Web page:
Hands-on with Nintendo 2DS

Nintendo 2DS is a curious system. Launching on October 12, just in time for Pokemon X & Y, Nintendo's budget entry into the 3DS family gets rid of the long-running clamshell design and, most notably, 3D support. At $129.99, it's $40 cheaper than the standard 3DS.

Although the clamshell design is missed, the 2DS is not the monster many had assumed when it was first introduced. In fact, the 2DS is perhaps the most comfortable model to use, simply because it's easier to grip onto. The system is larger than the 3DS, but much lighter than the 3DS XL, making it the most comfortable 3DS variant to hold. (The original 3DS was a bit too cramped, while the 3DS XL can be a bit heavy over long periods of play.)

As the 3DS library matures, it's clear that the lack of 3D isn't a particularly huge loss. With the odd exception of Super Mario 3D Land, very few games--even from Nintendo first-party--encourage moving the 3D slider to "on."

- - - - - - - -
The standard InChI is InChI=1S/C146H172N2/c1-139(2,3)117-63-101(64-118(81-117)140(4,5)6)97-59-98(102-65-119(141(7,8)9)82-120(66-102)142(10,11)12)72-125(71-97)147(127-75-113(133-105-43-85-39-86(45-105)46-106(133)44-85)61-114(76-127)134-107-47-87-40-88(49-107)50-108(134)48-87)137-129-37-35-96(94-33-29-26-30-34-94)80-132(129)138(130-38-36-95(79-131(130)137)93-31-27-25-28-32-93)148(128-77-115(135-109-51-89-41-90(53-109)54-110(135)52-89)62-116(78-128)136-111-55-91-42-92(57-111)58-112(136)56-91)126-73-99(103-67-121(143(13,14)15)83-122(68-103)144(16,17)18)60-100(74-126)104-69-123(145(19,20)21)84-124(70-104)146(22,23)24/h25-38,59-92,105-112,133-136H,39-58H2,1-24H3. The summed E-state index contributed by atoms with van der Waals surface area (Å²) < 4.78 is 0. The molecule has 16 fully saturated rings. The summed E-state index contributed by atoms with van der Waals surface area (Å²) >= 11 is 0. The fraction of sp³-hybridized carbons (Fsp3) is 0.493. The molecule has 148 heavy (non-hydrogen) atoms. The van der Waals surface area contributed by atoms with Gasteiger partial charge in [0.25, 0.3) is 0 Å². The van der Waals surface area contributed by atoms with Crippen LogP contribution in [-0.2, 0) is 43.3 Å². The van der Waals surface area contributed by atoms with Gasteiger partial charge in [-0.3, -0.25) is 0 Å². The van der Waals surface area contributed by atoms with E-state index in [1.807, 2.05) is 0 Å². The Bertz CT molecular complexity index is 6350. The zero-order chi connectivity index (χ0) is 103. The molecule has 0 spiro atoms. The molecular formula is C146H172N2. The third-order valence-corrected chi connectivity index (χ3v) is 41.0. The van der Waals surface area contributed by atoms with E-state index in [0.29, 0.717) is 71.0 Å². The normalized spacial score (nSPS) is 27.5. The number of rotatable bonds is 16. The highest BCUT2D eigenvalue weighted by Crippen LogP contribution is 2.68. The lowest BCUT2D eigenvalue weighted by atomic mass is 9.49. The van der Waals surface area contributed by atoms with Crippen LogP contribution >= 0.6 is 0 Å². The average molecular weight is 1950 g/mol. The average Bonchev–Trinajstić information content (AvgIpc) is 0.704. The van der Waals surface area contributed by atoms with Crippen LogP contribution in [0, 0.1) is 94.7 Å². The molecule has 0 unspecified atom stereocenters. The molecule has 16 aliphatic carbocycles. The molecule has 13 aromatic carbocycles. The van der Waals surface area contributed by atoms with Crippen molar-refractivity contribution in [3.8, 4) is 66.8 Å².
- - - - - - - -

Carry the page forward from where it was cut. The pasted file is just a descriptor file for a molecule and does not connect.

It's comfortable, it's cheap. It's not just a great entry point for the 3DS ecosystem--it's a worthy member of the 3DS family. If there's one thing that could be improved upon on the 2DS, it's the size of the screen. After getting accustomed to the 3DS XL, the 2DS feels much too small. Of course, that's a problem that can be easily rectified if Nintendo ever decides to announce the 2DS XL.